Boardwalk concept for California Public Finance

California Case Study 01

Riverside County
Pension Bonds

During its 2019 fiscal year, Riverside County was reviewing its options for managing it annual CalPERS pension costs. The County retained C.M. de Crinis & Co., Inc., the County’s financial advisor since 1998, which merged with Columbia Capital at the end of 2018, to assist in evaluating the benefits and costs of issuing a series of pension obligation bonds (POBs). The County had previously issued POBs in 2005.

As part of the review process, the County engaged its pension actuary to prepare a model to analyze the probability of the reinvestment return of POB proceeds being greater than the borrowing cost of the POBs over a 30-year period. The analysis predicted that this probability was lower than 70%. Columbia Capital and the County’s Debt Advisory Committee recommended that the County not proceed with a POB issue at that time.

Subsequently, taxable interest rates declined materially from the prior fiscal year and the County assembled a finance team including Columbia Capital to assess the likelihood of a higher probability of the investment returns by CalPERS being greater than the all-in cost of the POBs. Taxable interest rates continued to decline in 2020 and, as a result, the County’s pension actuary advised the likelihood of success approached 80%. As a result, the County Board of Supervisors approved the financing on March 17, 2020. The finance team constructed a detailed credit presentation addressing the actuarial review, evaluation and approval process for the financing and the County’s detailed plans for dealing with COVID-19 in anticipation of rating agency concern about the impact of the COVID-19 crisis on the County’s General Fund.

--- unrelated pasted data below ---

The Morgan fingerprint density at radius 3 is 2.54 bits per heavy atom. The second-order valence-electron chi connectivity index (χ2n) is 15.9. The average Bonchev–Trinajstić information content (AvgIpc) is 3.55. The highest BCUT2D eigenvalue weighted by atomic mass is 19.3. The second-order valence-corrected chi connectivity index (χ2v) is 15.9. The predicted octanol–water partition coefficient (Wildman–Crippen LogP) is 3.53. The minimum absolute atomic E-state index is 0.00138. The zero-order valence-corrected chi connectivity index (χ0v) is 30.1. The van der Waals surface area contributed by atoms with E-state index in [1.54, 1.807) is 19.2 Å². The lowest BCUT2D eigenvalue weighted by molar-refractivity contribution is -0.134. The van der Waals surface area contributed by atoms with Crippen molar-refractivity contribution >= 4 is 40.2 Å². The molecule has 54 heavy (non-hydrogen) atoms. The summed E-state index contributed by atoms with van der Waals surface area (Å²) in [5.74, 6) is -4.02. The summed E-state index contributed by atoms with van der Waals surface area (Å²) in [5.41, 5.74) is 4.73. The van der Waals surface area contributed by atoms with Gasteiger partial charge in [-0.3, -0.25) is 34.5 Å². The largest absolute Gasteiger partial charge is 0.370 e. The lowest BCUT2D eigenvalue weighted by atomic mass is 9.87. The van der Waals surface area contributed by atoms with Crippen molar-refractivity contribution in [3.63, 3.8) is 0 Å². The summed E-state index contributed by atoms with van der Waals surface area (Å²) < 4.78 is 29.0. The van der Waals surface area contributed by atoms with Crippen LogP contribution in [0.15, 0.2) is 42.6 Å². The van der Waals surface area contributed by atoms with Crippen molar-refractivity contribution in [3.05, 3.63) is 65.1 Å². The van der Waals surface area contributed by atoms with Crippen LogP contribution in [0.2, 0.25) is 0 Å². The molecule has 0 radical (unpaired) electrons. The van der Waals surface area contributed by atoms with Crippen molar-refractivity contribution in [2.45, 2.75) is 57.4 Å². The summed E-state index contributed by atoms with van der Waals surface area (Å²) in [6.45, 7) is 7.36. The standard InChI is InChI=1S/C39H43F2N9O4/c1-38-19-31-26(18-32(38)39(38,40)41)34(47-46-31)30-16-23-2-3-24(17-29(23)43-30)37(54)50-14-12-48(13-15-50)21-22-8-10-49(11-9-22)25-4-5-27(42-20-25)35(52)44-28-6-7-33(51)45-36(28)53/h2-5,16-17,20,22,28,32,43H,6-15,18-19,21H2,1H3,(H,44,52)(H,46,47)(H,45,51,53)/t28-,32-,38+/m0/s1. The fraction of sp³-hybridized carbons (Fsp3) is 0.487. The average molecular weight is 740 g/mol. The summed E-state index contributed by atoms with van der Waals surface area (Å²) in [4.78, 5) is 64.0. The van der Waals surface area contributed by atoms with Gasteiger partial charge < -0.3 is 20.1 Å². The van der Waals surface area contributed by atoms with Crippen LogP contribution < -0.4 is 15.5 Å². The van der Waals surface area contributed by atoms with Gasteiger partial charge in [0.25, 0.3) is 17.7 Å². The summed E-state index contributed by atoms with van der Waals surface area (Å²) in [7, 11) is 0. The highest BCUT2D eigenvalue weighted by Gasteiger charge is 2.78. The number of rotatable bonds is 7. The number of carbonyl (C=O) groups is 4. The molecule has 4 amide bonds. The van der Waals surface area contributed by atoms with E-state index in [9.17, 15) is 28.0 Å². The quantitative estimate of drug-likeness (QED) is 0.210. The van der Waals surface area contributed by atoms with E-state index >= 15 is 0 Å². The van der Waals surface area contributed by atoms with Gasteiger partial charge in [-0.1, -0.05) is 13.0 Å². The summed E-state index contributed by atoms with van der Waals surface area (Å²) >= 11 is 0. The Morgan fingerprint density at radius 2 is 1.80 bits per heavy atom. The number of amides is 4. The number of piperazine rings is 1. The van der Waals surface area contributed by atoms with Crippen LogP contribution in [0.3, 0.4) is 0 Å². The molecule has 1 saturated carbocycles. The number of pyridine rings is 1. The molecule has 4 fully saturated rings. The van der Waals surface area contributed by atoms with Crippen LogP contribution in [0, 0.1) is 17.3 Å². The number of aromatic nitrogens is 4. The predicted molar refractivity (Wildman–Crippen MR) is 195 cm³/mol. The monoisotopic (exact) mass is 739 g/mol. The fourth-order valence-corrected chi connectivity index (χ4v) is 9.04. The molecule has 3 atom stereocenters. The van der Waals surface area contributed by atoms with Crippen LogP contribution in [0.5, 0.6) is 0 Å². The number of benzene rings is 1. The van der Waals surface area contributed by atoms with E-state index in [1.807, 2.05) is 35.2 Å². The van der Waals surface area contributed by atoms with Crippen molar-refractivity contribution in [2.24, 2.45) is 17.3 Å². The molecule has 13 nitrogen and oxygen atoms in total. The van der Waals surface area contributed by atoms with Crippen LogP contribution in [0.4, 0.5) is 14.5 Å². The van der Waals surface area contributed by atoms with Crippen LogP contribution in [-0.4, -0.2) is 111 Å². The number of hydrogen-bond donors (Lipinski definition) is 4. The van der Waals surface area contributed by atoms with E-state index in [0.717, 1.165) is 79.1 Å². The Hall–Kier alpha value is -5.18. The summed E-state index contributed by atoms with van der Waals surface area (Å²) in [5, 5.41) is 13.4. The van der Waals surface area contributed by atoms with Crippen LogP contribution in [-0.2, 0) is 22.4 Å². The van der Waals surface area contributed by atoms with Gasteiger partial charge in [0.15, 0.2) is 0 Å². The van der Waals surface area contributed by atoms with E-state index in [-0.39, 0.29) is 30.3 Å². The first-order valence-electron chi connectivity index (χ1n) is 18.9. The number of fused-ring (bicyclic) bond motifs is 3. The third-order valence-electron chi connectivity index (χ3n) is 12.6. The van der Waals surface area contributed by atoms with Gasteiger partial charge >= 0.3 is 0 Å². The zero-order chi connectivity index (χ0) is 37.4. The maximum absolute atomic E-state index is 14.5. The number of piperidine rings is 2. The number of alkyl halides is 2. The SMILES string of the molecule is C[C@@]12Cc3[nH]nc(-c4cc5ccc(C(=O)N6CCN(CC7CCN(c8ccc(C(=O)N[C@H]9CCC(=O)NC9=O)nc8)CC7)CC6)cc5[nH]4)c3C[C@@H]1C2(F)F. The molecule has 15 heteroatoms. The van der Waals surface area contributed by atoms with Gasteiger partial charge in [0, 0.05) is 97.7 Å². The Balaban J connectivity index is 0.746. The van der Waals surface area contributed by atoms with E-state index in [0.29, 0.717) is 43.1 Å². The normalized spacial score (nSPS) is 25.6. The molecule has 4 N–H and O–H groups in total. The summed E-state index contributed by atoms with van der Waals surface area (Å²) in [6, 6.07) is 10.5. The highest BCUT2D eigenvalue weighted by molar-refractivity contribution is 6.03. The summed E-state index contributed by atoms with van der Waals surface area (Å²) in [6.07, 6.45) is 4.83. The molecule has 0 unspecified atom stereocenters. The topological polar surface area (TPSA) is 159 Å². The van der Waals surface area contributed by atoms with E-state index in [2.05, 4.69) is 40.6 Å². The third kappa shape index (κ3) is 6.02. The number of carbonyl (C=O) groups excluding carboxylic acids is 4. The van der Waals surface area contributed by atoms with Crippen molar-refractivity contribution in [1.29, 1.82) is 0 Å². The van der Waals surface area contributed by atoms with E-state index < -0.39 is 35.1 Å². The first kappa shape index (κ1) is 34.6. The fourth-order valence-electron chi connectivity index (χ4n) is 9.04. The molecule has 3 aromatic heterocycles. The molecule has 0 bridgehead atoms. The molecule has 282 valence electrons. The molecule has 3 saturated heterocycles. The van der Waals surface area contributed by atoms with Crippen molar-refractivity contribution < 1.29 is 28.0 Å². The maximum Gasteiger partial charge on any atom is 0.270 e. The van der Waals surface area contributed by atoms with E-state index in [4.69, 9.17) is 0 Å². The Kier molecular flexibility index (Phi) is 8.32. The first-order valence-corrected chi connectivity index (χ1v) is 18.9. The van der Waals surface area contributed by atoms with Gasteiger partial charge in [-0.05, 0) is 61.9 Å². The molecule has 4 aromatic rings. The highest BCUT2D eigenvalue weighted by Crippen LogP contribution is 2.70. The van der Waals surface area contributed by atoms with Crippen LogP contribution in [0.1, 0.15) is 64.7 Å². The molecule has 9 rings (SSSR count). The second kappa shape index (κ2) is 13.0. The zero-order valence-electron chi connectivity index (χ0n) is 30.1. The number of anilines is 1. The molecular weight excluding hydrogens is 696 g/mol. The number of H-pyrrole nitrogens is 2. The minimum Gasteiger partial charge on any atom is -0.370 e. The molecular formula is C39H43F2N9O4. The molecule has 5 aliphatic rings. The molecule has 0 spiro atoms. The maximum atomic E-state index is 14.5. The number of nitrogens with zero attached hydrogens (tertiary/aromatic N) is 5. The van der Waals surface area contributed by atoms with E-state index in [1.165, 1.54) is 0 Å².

At pricing during the week of April 20th, Riverside County was the first large issuer of taxable bonds to have entered the bond market since the onset of the COVID-19 crisis in mid-March. Due to significant market volatility in the weeks leading up to the pricing, many municipal market transactions were on day-to-day status waiting for price discovery. The County’s index-eligible term bond structure was well-received by investors with orders exceeding par offered by a 6-to-1 margin. The final TIC for the bonds was 3.512%, meeting the County’s goals and allowing the transaction to close at an optimum time to reduce the County’s pension funding costs. Columbia further recommended to the finance team that it shorten the time between pricing and closing, a change that saved the County several hundred thousand dollars due to the way CalPERS discounts the cost of prepaying unfunded liabilities.

Despite the uncertainty in the bond market due to COVID-19 pandemic and the uncertainty of market access for a large offering of taxable bonds, Columbia Capital was able to assist the County in meeting its goal of saving $15 million over the subsequent 11 years. The County has the option of taking the savings and transferring it to its pension trust to be used as a rate stabilization fund in the future or to make additional payments against its UAAL.